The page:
Following The Money Behind Mystery Attack Ads

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Earlier this year, the Supreme Court lifted restrictions on how much money corporations could spend on political ads. The decision came about through a case called Citizens United v. the Federal Election Commission.

As a result of the Supreme Court's ruling, groups such as Americans for New Leadership and Concerned Taxpayers for America have come out to take advantage of the new rules. Some of these groups are known as 501c4's, which is a tax designation; others are simply referred to as "super-PACS."

Under the new rules, these groups are not required to say who they are or how they're funded, and it's very difficult to find out any information about them.

Concerned Taxpayers For America v. Peter DeFazio

Democrat Peter DeFazio is a perfect example of the effects of the Supreme Court's ruling. DeFazio is running for re-election in Oregon's 4th Congressional District. A few weeks ago, he got a call from one of his staffers about a new attack ad. The ad was different from previous attack ads that his opponent, Republican Art Robinson, had been running during the campaign.

"The ad was very sophisticated. I knew it wasn't my opponent's. I would pay money to put my opponent's ad up," DeFazio says.

The Concerned Taxpayers for America turned out to be the group responsible for the attack ad. But neither DeFazio nor his opponent, Art Robinson, knew anything about them. Robinson, who agrees with what the ad says about DeFazio, refuses to distance himself from the group or investigate any further for legal reasons.

"I haven't been trying to find out, because I think that's the legal position I'm supposed to take," Robinson explains.

DeFazio on the other hand was concerned about the group's identity. He did some digging around and found that the Concerned Taxpayers of America actually had a mailing address in D.C.: a town house on Capitol Hill to be exact.

With a group of reporters from the Washington Post trailing closely behind him, DeFazio went to the address he had found and knocked on their door.

"So I go up, knock on the door, no answer," DeFazio recounts. "They had a big mail slot, so I looked through it and I kinda saw what I thought was movement. So I just shouted through the mail slot ... Finally this fellow came to the door kinda reluctantly."

The New Rules

What followed has the makings of a Hollywood thriller: The man who answered DeFazio's knock was an assistant to Jason Miller, a paid Republican consultant who is also the treasurer for Concerned Taxpayers of America.

No one can confirm whether or not the Concerned Taxpayers of America is really a group of people at all, and under the new rules, they don't have to. What they are doing is perfectly legal, after all, as DeFazio himself admits.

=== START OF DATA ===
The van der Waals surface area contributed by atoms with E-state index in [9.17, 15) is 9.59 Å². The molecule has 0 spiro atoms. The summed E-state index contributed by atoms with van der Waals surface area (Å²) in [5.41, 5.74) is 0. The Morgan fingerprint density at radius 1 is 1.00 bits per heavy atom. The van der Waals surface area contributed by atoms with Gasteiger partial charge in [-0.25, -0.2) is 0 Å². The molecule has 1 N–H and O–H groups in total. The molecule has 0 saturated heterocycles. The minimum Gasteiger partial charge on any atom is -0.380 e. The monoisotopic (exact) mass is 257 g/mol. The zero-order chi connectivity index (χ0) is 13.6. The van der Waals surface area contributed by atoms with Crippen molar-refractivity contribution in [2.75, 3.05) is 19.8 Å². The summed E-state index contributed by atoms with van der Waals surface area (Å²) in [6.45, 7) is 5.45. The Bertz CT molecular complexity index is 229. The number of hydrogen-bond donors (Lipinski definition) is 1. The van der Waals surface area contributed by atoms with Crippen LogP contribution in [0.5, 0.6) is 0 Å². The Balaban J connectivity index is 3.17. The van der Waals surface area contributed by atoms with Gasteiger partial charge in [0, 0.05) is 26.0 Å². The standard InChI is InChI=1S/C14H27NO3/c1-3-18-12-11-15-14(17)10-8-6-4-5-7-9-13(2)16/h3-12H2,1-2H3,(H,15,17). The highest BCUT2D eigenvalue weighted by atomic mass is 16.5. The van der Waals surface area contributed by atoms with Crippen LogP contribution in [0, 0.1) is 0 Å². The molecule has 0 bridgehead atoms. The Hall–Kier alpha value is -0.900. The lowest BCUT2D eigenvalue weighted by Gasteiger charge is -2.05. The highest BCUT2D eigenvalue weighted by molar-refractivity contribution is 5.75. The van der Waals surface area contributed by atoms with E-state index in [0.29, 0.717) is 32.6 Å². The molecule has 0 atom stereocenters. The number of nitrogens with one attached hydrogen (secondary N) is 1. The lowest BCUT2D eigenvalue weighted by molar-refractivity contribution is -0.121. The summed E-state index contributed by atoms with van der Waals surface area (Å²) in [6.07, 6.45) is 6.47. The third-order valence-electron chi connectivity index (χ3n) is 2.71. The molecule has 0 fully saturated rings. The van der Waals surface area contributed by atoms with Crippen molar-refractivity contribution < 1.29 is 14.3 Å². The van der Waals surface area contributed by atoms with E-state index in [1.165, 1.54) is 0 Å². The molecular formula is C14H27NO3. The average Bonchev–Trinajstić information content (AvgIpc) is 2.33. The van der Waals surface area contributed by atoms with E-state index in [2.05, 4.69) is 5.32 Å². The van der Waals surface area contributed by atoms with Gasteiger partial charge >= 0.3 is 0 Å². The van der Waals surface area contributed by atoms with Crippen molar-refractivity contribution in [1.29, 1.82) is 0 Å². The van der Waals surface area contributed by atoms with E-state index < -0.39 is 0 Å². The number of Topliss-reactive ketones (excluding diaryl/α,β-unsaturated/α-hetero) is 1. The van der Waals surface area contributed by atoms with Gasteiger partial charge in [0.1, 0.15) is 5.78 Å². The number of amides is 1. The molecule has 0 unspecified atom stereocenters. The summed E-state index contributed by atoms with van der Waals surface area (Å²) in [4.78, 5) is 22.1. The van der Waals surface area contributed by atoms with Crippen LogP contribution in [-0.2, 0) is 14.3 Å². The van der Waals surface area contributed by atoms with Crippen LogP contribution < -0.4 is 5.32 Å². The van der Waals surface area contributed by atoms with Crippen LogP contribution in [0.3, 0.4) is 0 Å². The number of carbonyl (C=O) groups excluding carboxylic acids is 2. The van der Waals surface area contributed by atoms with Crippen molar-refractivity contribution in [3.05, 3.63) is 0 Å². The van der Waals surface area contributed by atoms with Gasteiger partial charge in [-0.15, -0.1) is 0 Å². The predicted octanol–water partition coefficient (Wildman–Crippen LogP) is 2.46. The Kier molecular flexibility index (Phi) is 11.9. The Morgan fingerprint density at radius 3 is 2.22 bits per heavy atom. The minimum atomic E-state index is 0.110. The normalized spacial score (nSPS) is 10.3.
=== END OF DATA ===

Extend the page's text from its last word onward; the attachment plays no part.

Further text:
"They are doing all that's been required by the law, as much as it's been eviscerated by the Supreme Court in Citizens United. Which means there's very little law left."

So who is getting most of the money, and why now? Peter Overby, who covers money in politics for NPR, tells Guy Raz that court decisions such as Citizens United changed all of the rules.

These new rules "let corporations and unions spend as much as they want to attack or promote candidates," Overby explains. "They can't give money to the candidates, but they can be in the battle, running attack ads, which is what most of these groups do."

DeFazio's experience with Concerned Taxpayer's of America isn't unique. As Overby tells Raz, Citizens for a Working America, another PAC, dropped $250,000 to release attack ads against Democratic Rep. John Spratt in South Carolina. Like DeFazio, Spratt and his staff don't know where the ads came from.

Although money is being spent by both Republican-leaning and Democrat-leaning groups, Overby says that at the moment, the money being spent by the PACs is "heavily lopsided toward the GOP."

The Disclose Act

This summer, Democrats in the House passed the Disclose Act, which would require that all PACs reveal where their money is coming from. In the Senate, the bill stalled on a Republican filibuster.

Missouri Democrat Claire McCaskill, one of the bill's biggest supporters, worries that for now, anonymous money in politics will become the norm. She tells Guy Raz that she feels strongly that "the voters have a right to know who is paying for things ... especially when it comes to political advertising."

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